The Social Behaviour of Vertebrates I

Type of instruction




Part of degree program


Recommended in

Semesters 1-4

Typically offered in

Autumn/Spring semester

Course description

1. Communication 1. What is communication?; Signalers, signals and receivers. Visual communication: origin of the plumage of birds. The functions of plumage coloration. Communication by colorful bare skin (bill, legs).

2. Communication 2. Visual communication of fishes. Mammals: the evolution of horns and antlers. Primates: sex skin.

3. Communication 3. Visual communication. UV vision and communication. Poisonous animals and the aposematic coloration. Human visual attractiveness (face, waist/hip ratio, fluctuating asymmetries).

4. Communication 4. Acoustic communication. Sounds under the water: fishes. The cetacean acoustic communication. Frogs and toads: the first noisy vertebrates. Sound production: benefits and costs.  

5. Communication 5. Acoustic communication. Songs and calls: birds. Timing of singing activity. The dual function of bird song. Alarm calls.

6. Communication 6. Olphactory communication. Benefits and costs. Territorial defence by scent marking. The economy of marking.

7. Communication 7. Human pheromones; role of the body odor in the sexuality. The sense of electric field: fishes.

8. Sexual selection 1. Theories since Darwin. The main mechanisms of sexual selection.

9. Sexual selection 2. Intrasexual competition. The resource holding potential (RHP) and its assessment in fishes, birds and mammals. Asymmetries in RHP and its consequences.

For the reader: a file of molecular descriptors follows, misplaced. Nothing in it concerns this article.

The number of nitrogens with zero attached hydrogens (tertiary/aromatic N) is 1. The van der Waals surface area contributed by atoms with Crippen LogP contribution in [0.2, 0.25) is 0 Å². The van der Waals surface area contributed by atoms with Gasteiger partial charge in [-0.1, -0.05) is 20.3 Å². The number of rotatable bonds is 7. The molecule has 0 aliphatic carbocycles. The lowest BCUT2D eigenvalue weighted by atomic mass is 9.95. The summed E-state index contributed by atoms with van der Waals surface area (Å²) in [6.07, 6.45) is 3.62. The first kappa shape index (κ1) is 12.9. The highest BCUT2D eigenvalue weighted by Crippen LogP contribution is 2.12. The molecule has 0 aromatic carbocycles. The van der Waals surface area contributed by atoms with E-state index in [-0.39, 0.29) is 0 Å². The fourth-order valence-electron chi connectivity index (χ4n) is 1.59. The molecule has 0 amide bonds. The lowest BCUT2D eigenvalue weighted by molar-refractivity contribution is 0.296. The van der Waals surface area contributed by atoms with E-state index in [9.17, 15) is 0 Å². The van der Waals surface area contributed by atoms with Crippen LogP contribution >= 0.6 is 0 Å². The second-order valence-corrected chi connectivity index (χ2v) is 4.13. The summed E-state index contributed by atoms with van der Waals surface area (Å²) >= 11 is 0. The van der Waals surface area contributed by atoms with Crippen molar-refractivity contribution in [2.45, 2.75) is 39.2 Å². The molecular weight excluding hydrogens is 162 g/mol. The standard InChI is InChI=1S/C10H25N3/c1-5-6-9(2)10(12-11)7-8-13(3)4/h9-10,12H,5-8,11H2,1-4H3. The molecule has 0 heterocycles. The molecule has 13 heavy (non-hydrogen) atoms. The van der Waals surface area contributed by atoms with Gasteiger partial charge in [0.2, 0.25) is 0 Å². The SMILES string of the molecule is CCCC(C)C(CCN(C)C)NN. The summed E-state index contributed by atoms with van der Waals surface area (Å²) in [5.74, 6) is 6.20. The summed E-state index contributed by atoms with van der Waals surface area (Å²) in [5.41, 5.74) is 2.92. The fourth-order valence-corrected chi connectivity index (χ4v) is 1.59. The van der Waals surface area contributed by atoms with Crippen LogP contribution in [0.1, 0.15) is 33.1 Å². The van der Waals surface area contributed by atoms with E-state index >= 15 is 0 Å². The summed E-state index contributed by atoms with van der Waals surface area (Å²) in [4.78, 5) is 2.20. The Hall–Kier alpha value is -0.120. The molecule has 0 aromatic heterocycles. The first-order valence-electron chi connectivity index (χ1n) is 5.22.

10. Sexual selection 3.  The body size: fishes, amphibians and reptiles. When the smaller body size is adaptive:water turtles. RHP-asymmetries and the reproductive success. Physiological signals for dominance: the musth in elephant bulls.

11. Sexual selection 4. The honest advertisement of RHP. The territory asymmetry rule. Does the owner always win?  

12. Sexual selection 5. Alternative reproductive strategies. Fishes: residents, sneakers, satellites. Frogs and toads: reproductive parasites. Birds: the ruff. Queuing for reproductive opportunities. Sex-changing fishes.  

13. Sexual selection 6. Mate choice. Female choice. Why do females usually choose a partner? Evidence for the active mate choice. Benefits of the mate choice. Costs of mate search.

14. Sexual selection 7.  Female choice. Mate choice for direct benefits: Territory quality, good male parents, protective males, avoiding infestation. Large body size: fertility benefits..

15. Sexual selection 8.  Male choice. Large females, virgin females. Mutual mate choice. Female contests. Evolution of the concealed ovulation, the menopause, the menstruation and the permanent sexual activity. 


  • 1. Michl, G (2003) A Birders’ Guide to the Behaviour of European and North American Birds. Gavia Science.

  • 2. Godin, J-G. (1997) Behavioural Ecology of Teleost Fishes. Oxford UP.

  • 3. Macdonalds, D. (1996) The New Encyclopaedia of Mammals. Oxford UP.